Abdullah took a minute to take it in, and to respond.
“Yes, of course, I have food at home. Why?”
“Ah, just. I’m hungry. Famished, actually. And you look ravenous, too.”
“Yes, there is food. And drink. Do you drink?”
“Only in good company.”
And Abdullah could picture how he would get the dervish drunk, before going on to crucify him.
“Say!” he exclaimed suddenly, a new thought flashing out to him, one that should have been obvious from the beginning.
“What’s the matter?” asked the dervish.
“How will I – er, we – find our way back here? You know, in case we run out and need more.”
“Yes, we always need more. I’m always coming back.”
“How do you find your way?”
“With this magic powder.”
And the dervish produced a little round metallic box from under his robes, like those blue ones for the Nivea creams, containing the coloured powder that Abdullah had seen him performing his ritual with.
“Will you teach me the ritual to open the mountain walls?” said Abdullah, already unable to restrain himself.
“Yes, but it’s dangerous.”
“What can happen?”
“With a single wrong word or turn of the wrist, you can lose your mind, in some cases even your body, and become like the waking dead, wandering the earth, seeing everything but unable to consume anything.”
“Pshaw! All these ghost stories are stuff and nonsense. Science has already proven this. I believe in science.”
“Yes, I admire your rationality. But then aren’t all stories about magic, and secret chambers, and sliding mountain walls, and finding hidden treasures, also nonsense?”
“Yes, unless you teach me this technique and prove me wrong.”
“I will give you whatever you like, including all that you may want to learn. You just have to be willing.”
“Then let’s go back in there so that you can show me and I can practise.”
“I warn you. It is dangerous. With the right hand and the right eye, you can see and be the master of all the riches of the world. With the wrong hand and the wrong eye, you will lose everything, including your sight, and be reduced to the state of a beggar.”
“It sounds like a fable to me.”
“ – a story that you tell your children in order to scare them into morality.”
“You may be right.”
“There is no morality.”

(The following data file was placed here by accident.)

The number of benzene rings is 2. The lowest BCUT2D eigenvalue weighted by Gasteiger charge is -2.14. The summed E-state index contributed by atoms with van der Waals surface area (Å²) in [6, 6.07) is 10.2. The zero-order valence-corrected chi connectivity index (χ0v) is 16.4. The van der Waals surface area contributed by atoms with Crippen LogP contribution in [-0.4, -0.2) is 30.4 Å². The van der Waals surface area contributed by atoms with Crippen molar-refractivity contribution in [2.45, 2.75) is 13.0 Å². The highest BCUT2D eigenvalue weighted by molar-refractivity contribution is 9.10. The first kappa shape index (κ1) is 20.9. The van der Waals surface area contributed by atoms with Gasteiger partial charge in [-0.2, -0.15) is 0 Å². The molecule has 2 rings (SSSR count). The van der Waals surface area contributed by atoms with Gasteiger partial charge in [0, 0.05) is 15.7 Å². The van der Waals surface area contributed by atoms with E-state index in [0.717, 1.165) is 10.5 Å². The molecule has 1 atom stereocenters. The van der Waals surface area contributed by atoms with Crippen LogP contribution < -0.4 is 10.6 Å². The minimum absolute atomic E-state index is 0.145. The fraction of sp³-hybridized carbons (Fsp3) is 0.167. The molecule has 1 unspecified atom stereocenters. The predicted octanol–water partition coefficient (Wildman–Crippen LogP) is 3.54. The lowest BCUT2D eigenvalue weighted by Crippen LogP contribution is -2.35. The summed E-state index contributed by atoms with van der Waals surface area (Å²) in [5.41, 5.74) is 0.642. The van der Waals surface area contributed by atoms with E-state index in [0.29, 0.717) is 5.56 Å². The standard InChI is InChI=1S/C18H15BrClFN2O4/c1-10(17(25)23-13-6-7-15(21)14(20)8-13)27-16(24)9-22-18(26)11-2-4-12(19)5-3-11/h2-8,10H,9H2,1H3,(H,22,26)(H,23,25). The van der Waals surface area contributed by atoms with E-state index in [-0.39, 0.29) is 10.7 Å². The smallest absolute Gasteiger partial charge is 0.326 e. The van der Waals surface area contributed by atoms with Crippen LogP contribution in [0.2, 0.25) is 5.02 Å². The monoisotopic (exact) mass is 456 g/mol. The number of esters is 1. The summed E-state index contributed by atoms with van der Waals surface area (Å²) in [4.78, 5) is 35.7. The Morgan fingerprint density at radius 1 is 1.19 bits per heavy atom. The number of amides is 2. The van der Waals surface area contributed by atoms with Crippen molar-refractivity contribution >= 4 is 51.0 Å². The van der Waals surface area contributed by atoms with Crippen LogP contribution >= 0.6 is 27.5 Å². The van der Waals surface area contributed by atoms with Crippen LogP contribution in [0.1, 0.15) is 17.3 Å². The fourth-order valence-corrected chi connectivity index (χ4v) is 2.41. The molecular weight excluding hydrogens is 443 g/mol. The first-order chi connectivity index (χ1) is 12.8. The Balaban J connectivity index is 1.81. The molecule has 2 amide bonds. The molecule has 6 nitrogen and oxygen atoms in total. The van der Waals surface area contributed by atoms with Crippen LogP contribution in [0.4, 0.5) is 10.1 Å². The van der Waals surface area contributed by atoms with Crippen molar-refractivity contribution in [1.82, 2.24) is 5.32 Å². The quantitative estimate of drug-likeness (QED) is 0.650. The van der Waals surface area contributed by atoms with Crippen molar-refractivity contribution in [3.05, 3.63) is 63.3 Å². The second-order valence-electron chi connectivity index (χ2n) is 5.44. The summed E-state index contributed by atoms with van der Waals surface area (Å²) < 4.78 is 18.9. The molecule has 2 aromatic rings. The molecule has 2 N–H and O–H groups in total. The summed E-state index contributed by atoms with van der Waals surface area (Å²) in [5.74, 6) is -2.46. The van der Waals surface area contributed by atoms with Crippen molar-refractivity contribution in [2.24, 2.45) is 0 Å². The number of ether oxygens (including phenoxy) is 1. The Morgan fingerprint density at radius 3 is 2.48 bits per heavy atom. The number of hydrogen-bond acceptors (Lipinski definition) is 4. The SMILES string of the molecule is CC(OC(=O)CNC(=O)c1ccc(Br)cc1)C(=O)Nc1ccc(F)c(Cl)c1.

“No right or wrong? No good or evil?”
“None. Only greed. And strength. Greed is good because all that is good in the world has been produced by man’s greed. And strength is necessary because might always prevails, and wealth is might. Money is power!”
“The meek shall not inherit the earth? It is not more difficult for a rich man to enter the kingdom of heaven than for a camel to pass through the eye of a needle?”
“Don’t be ridiculous. Don’t make me mad! Let’s do this. Let’s go back in there. I want to open the gates.”
“Of the flood?”
“There is a fire in my heart. It’s consuming me!”
“Don’t you want to practise here first, in order to learn? To make sure you don’t make a mistake.”
“No. I want to return right away. I’m sure it can’t be as difficult or as dangerous as you’re making it appear.”
And so the two wealth-laden cars made their way back up the mountainside and down into the valley – a solemn procession. The crevice that served for the entrance seemed even wider now, letting them pass together, side by side, but Abdullah had no longer any memory of how narrow it had been when he first entered. His mind was already gripped by a variety of thoughts, which were like wild horses, tearing the chariot away, impossible to control. His face looked grim; his jaw was set. His eyes bore relentlessly into the ground ahead. He focused with consuming attention on the road, the path to the wished-for arrival. The dervish manoeuvred his Aston Martin fairly well, contrary to Abdullah’s diagnosis, and drove alongside or just behind Abdullah, letting him lead.
And so, my dear Schahriar, you see what comes to pass in the desert of non- awakening. One man is led astray while another fasts for a whole lifetime – call it forty days – and receives a benediction beyond belief.
You know how this story ends. And if you don’t, I will tell you the sad conclusion to it tomorrow night. Because this night is already ending, as you can see – the light of truth once again threatens us, and we have to battle against it to remain in the darkness. We shall fight valiantly till another night arrives, and perhaps then, at last, I will be able to speak of the temptations which besiege us, of which I could not bring myself to speak tonight.
~2012 Nights is due out later this month from Fingerprint Press.
~ Vipul Rikhi is a writer based in Bangalore, India. He writes poetry, fiction and drama.